Wed, 27 Jun 2006 15:52:00 EST
An unprecedented case in French court of appeals last February held that scents are qualified for protection under copyright laws. In L'Oreal vs. Bellure N.V., Bellure was held liable for copying a number of L'Oreal's fragrances. This lead the way for another such case in the Dutch Supreme Court earlier this month where L'Oreal sought to disgorge profits from Kecofa's knockoff scents, and won. Should scents really be considered works of art, do their creators orchestrate scents with 'notes' of diverse fragrances?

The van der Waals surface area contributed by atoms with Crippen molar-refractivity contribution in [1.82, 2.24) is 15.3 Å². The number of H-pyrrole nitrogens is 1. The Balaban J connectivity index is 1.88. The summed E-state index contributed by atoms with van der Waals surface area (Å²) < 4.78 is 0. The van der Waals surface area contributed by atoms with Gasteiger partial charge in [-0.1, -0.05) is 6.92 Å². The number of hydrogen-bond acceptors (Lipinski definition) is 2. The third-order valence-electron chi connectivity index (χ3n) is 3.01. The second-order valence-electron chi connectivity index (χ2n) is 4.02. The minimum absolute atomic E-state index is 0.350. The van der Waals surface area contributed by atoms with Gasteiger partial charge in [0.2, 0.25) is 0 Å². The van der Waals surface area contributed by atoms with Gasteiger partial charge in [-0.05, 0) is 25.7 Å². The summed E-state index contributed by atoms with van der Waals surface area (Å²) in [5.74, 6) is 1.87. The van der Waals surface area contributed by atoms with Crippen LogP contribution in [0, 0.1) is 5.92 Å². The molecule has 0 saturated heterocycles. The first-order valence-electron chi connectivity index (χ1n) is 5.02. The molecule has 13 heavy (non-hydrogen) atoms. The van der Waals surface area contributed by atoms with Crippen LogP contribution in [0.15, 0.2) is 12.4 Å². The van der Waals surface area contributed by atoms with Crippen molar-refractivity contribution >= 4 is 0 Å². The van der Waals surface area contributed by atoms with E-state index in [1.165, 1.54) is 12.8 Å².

"In the U.S. scents applied to other goods can serve as trademarks, and newly created or isolated aromas may meet the criteria for patent protection. In order to maintain the distinction between useful inventions and literary or artistic works, however, copyright protection does not extend to either processes or useful articles -- and thus aromas that might be patentable are excluded from copyright protection. Mere discoveries, e.g. natural scents, are not eligible for either patent or copyright protection.
It remains to be seen whether the U.S. will follow the lead of the Netherlands and France and consider copyright protection for perfumes formulated by expert 'noses,' who choose among thousands of potential scent notes to create pleasing combinations. Are perfumes more like recipes, which are generally unprotected (despite recent controversies), or musical compositions?"
Read more at Counterfeit Chic